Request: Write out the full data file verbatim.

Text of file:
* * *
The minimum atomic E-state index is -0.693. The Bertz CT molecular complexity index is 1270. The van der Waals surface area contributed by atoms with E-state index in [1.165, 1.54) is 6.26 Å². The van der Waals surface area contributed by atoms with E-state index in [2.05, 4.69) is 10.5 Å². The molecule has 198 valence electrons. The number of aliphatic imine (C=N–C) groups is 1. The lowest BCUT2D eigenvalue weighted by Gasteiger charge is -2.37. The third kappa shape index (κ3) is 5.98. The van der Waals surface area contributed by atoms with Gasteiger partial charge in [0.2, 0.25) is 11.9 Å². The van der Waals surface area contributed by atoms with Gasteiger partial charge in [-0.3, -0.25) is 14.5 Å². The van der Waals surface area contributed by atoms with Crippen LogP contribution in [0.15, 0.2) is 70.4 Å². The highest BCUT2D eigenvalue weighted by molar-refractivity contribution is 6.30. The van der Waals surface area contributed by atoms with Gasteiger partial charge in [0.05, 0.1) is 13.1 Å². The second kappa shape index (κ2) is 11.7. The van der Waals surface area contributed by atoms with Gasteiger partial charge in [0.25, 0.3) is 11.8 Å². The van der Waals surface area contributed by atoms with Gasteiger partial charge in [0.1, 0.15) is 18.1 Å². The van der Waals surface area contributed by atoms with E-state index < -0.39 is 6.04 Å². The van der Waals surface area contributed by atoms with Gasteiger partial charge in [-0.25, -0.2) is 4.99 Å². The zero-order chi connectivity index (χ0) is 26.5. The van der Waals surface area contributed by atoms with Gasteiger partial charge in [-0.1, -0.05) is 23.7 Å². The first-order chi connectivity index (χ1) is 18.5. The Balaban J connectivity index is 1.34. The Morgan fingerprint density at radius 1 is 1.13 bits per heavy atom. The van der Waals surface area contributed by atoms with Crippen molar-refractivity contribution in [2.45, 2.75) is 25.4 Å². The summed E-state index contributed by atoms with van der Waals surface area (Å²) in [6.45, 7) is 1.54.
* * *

The minimum atomic E-state index is -0.693. The Bertz CT molecular complexity index is 1270. The van der Waals surface area contributed by atoms with E-state index in [1.165, 1.54) is 6.26 Å². The van der Waals surface area contributed by atoms with E-state index in [2.05, 4.69) is 10.5 Å². The molecule has 198 valence electrons. The number of aliphatic imine (C=N–C) groups is 1. The lowest BCUT2D eigenvalue weighted by Gasteiger charge is -2.37. The third kappa shape index (κ3) is 5.98. The van der Waals surface area contributed by atoms with Gasteiger partial charge in [0.2, 0.25) is 11.9 Å². The van der Waals surface area contributed by atoms with Gasteiger partial charge in [-0.3, -0.25) is 14.5 Å². The van der Waals surface area contributed by atoms with Crippen LogP contribution in [0.15, 0.2) is 70.4 Å². The highest BCUT2D eigenvalue weighted by molar-refractivity contribution is 6.30. The van der Waals surface area contributed by atoms with Gasteiger partial charge in [0.05, 0.1) is 13.1 Å². The second kappa shape index (κ2) is 11.7. The van der Waals surface area contributed by atoms with Gasteiger partial charge in [0.25, 0.3) is 11.8 Å². The van der Waals surface area contributed by atoms with Gasteiger partial charge in [0.1, 0.15) is 18.1 Å². The van der Waals surface area contributed by atoms with E-state index < -0.39 is 6.04 Å². The van der Waals surface area contributed by atoms with Gasteiger partial charge in [-0.25, -0.2) is 4.99 Å². The zero-order chi connectivity index (χ0) is 26.5. The van der Waals surface area contributed by atoms with Gasteiger partial charge in [-0.1, -0.05) is 23.7 Å². The first-order chi connectivity index (χ1) is 18.5. The Balaban J connectivity index is 1.34. The Morgan fingerprint density at radius 1 is 1.13 bits per heavy atom. The van der Waals surface area contributed by atoms with Crippen molar-refractivity contribution in [2.45, 2.75) is 25.4 Å². The summed E-state index contributed by atoms with van der Waals surface area (Å²) in [6.45, 7) is 1.54.